Gertrude Stein was born in Allegheny, Pennsylvania--a fact she took perverse pleasure in--on February 3, 1874, into a family as vividly unconventional as one might expect of such a free spirit. Her grandparents were German-Jewish immigrants who had prospered in the United States; her parents, beguiled by art, languages, and educational theory, whisked the young Gertrude off to Europe (first to Vienna, then to Paris) as soon as it was safe for an infant to travel. As Stein later wrote: 'So I was five years old when we came back to America having known Austrian German and French French, and now American English, a nice world if there is enough of it, and more or less there always is.' The family's return to the United States was soon marked by yet another exotic migration: they crossed the country by train to settle in Oakland, California.
Although she received a spotty education as a child, Gertrude read voraciously. In the fall of 1893 she followed her brother Leo to Cambridge, Massachusetts, where she enrolled in Radcliffe College. English instructors complained of her wayward syntax and made her rewrite papers, but she developed an abiding interest in psychology and became an outstanding pupil of William James, who persuaded her to go on to study medicine at Johns Hopkins. Yet she abandoned medical school in her senior year, claiming she 'could not remember the things that of course the dullest medical student could not forget.' In 1903 she joined her brother in Paris and took up residence in a ground floor flat at 27 rue de Fleurus.
'It was not what France gave you but what it did not take away from you that was important,' Stein later remarked by way of explaining her forty-three-year residence in Paris. Perhaps the most celebrated expatriate of her time, she officiated over a famous salon in the sixth arrondissement that became a mecca for virtually all writers and artists participating in the dawn of modernism in Europe. There she sat like a great Jewish Buddha surrounded by the paintings of Matisse, Picasso, and Braque, while the artists themselves settled at her feet. Likewise, she enjoyed literary friendships with Hemingway, Fitzgerald, and other writers who flocked to Paris between the two world wars&mdashand whom she dubbed the 'Lost Generation.'
Stein's own single-minded commitment to forging new forms in literature, as well as her emphasis on the color, sound, and rhythm of words, earned her a unique place in the world of letters. She produced idiosyncratic and experimental poems, plays, 'word-portraits,' and novels-- including Three Lives (1909), Tender Buttons (1915), and The making of Americans (1925)--which admirers hailed as innovations in the use of language. Her famous line- 'A rose is a rose is a rose is a rose'--was endlessly quoted, misquoted, and even ridiculed, yet it kept the name and image of the plump, cropped-hair author firmly before the public. 'My little sentences have gotten under their skins,' she boasted. But of course it was the publication in 1933 of The Autobiography of Alice B. Toklas, which F. W. Dupee calls 'one of the best memoirs in American literature,' that forever consolidated her fame.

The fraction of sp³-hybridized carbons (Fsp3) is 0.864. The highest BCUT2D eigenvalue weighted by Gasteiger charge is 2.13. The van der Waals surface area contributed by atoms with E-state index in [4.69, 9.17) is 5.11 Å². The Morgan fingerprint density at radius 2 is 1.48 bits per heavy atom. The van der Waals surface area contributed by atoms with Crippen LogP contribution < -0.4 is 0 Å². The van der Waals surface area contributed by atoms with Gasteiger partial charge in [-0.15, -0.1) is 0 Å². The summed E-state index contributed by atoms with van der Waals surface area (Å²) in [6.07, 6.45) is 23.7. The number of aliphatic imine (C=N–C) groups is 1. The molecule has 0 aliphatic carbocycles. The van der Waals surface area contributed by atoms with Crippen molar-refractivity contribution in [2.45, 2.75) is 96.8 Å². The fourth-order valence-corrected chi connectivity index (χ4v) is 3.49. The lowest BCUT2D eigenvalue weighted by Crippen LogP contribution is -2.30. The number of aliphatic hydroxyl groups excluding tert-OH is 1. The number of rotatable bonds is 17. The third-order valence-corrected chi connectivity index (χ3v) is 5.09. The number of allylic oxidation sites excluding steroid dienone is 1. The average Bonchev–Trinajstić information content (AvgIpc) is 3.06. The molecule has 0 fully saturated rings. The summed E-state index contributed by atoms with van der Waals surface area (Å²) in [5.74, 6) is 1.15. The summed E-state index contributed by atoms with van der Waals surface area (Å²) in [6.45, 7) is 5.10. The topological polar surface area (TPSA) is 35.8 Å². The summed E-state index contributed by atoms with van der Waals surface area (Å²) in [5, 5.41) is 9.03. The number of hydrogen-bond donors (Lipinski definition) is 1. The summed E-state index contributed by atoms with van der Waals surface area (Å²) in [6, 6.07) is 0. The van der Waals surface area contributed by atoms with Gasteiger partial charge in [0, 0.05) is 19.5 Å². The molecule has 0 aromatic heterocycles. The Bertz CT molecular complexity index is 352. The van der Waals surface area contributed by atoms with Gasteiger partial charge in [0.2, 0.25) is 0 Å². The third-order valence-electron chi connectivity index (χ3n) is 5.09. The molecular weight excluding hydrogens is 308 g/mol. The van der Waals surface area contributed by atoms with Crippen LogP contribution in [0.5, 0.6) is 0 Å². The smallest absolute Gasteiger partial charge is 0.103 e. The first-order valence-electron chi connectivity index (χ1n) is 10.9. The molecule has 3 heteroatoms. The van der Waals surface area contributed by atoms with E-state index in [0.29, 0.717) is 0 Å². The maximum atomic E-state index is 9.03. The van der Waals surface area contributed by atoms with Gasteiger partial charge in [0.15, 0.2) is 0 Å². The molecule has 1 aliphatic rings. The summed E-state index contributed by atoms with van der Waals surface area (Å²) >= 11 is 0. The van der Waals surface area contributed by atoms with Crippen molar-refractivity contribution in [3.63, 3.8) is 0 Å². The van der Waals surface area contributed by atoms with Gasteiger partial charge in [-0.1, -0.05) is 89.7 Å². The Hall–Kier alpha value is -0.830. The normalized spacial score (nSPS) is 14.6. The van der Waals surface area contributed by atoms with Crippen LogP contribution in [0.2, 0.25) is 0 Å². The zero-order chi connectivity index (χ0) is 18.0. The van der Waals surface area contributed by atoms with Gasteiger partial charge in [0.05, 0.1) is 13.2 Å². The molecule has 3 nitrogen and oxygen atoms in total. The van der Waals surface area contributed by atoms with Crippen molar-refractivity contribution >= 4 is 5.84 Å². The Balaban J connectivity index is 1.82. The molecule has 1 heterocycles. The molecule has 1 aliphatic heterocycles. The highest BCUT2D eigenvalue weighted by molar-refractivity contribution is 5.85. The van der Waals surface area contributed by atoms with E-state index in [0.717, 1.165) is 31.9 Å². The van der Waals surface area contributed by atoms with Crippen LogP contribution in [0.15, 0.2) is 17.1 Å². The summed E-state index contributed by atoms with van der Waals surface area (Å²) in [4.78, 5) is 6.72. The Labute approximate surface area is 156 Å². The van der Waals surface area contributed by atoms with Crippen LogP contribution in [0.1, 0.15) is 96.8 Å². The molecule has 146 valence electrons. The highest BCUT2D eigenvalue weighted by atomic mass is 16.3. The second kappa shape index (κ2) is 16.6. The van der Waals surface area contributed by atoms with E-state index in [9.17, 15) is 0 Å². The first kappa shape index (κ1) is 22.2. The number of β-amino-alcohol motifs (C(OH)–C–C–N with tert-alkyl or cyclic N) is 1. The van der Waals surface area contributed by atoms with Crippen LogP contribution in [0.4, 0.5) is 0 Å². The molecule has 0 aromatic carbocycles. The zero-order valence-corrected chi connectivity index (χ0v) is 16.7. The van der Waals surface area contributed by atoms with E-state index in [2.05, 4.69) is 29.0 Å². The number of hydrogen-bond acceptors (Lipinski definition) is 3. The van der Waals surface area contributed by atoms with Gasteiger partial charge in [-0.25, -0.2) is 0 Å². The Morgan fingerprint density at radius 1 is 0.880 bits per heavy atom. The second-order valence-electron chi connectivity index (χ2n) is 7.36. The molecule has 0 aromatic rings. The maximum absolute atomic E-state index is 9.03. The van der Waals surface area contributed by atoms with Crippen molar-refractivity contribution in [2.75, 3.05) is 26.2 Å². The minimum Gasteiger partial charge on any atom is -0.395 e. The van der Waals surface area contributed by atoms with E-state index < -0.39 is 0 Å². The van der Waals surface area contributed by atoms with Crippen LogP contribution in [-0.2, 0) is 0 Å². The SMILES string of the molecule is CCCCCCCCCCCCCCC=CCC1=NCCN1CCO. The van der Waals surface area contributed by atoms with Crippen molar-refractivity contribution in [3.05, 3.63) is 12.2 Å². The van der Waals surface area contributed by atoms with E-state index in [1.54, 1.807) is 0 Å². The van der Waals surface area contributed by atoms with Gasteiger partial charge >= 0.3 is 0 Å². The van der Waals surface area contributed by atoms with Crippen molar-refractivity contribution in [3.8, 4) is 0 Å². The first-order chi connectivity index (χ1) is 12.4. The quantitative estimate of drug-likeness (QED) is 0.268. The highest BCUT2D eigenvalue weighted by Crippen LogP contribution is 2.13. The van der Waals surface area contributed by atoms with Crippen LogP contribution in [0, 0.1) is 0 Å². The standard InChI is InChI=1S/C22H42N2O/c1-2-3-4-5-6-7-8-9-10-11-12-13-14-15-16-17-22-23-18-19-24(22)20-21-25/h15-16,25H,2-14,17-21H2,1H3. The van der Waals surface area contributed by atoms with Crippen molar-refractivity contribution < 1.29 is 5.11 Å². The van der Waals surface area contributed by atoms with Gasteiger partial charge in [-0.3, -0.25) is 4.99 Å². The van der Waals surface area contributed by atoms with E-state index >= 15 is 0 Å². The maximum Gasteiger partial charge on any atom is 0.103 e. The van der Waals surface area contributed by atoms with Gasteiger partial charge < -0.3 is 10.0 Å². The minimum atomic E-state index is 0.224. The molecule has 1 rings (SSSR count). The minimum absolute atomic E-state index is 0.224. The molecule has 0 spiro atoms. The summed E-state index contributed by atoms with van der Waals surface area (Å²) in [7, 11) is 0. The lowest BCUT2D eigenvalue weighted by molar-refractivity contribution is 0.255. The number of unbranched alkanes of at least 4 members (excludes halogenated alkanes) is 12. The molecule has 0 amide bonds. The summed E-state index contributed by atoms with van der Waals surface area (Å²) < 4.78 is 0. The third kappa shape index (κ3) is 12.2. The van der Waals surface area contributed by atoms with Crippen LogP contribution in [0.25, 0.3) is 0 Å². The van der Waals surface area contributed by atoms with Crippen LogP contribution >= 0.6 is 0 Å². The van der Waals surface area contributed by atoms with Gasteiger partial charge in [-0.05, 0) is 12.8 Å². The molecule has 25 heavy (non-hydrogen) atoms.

Stein and Toklas were spending the summer at their country residence near Bilignin in the Rhone valley when World War II broke out in September 1939. They made a hasty overnight trip to Paris to see what could be done about protecting their paintings and then returned to the country 'to await developments.' The two did not leave the region again until the end of 1944, and in her journal, Wars I Have Seen (1945), Stein offered a vivid, moving account of daily life in France during the years of German occupation. With the liberation, she returned to Paris and was grateful to find her valuable art collection had not been vandalized or stolen. Soon American GIs flocked to her apartment on the rue Christine, where she and Toklas had moved before the war. While on vacation in 1946 Stein became seriously ill and was advised to see a specialist immediately; within days she entered the American Hospital at Neuilly to undergo surgery. Gertrude Stein died firmly in character on July 27, 1946, having delivered from her hospital bed a final illustration of her searching wit. 'What is the answer?' she inquired of Alice, and getting no answer said, laughing, 'In that case, what is the question?'